Wednesday, February 4, 2015

Change4Life Sugar Swaps Challenge - Could you do it?

Like most mums I try my best to get my children to eat the right foods. Foods that give their bodies the vitamins and minerals that they need, that develop their taste buds, that teach them to love not loath healthy, and that are tasty and comforting too.

I grew up with dinners made from scratch every day by my own mother, and whilst puddings were frequent so too were lots of fruit and veg - often from our own garden. The food memories I have from that time are wonderful - fresh baked cakes straight from the Aga, strawberry picking and jam making, pies, potatoes and home-baked breads.

I reckon that I grew up with a fairly healthy attitude towards food, and I wanted to recreate those kinds of foodie memories and that mindset for my own kids. Yep, I was doing a pretty good job of it there for awhile -

or so I thought...

And so, when I was asked to take part in the Change4Life sugar challenge late last year I was excited, and dare I say it - possibly a little bit smug.

What the challenge involved.

In order to understand the sugar issue from mums’ perspective, Public Health England partnered up with Netmums and Reading University to deliver a ‘Family Sugar Challenge’. A unique activity that involved 50 families over a six week period. 

Each family was asked to fill in a dietary summary for two weeks ahead of making any changes to their diet while you eat and drink as usual. The ‘Sugar Swaps’ were provided in the second week to allow families to plan their shop. In week three, the swaps were implemented for two weeks and each family completed a dietary summary via an online link. The final two weeks saw families continue to complete a dietary summary.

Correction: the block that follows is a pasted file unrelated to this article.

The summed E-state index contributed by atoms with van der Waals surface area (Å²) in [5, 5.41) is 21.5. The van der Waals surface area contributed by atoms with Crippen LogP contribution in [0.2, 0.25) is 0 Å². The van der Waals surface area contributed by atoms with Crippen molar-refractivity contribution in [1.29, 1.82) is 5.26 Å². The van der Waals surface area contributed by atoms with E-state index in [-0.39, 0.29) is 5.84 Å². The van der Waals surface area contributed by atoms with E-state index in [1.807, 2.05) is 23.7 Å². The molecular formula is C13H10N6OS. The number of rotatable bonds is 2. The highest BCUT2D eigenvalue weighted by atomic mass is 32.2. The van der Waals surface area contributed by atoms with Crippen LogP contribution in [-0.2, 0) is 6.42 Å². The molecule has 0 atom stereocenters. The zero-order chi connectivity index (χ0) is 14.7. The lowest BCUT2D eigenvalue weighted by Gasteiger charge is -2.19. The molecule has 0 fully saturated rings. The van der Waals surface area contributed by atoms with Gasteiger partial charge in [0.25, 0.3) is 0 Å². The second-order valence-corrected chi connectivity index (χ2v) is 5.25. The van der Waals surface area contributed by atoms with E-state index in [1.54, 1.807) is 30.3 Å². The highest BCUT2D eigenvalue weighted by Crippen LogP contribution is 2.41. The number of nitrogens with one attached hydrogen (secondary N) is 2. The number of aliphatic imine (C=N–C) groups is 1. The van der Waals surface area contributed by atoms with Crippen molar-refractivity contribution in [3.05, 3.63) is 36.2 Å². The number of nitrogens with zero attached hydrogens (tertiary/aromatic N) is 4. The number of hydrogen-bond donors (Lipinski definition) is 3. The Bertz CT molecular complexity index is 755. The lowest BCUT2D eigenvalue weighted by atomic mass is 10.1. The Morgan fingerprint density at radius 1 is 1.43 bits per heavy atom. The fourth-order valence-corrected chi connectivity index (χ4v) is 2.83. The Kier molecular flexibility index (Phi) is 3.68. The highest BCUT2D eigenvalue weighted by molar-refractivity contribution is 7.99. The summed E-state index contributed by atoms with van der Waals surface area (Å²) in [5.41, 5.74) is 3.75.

The aim of this activity was to identify how making small, simple swaps throughout the day can make a real impact in reducing the amount of sugar in the diet. 

The first two weeks.

The first stage of the challenge involved writing down exactly what each of the family ate each day - with no changes being made. 

This was a real eye opener for me. It turned out that whilst my own diet was pretty good, the children were consistently being 'drip fed' treats. A biscuit here, a couple of sweets there, a pastry after school, a treat after dinner. Their diets were FULL of sugar laden treats. 

It was during this two week period that Kaya (10) had to go to the dentist and got her first filling. As the dentist explained - having treats little and often was the worst thing you could possibly do for your teeth. Better to eat the whole lot in one go and then brush your teeth!
I felt guilty. Kaya was upset. Must do better. 

The middle two weeks. 

For the second stage of the challenge we were sent a list of easy sugar swaps to introduce:

Foods and drinks to swap from:
Foods and drinks to swap to:
Breakfast Swap
·       Sugary cereals
·       Plain Porridge

·       Plain Wholewheat biscuits

·       Plain Shredded whole grain
After School Snack Swap
·       Muffins

·       Cakes

·       Croissants or pastries

·       Biscuits

·       Chocolate bars

·       Cereal bars

·       Sugary breakfast cereal

·       Puddings

·       Sweets
·       Fruit; fresh and tinned (in juice not syrup)

·       Cut up vegetables such as carrot or cucumber sticks

·       Plain rice cakes

·       Toast with spread such as low fat spreads and reduced fat hummus

·       Wholewheat biscuits and shredded whole grain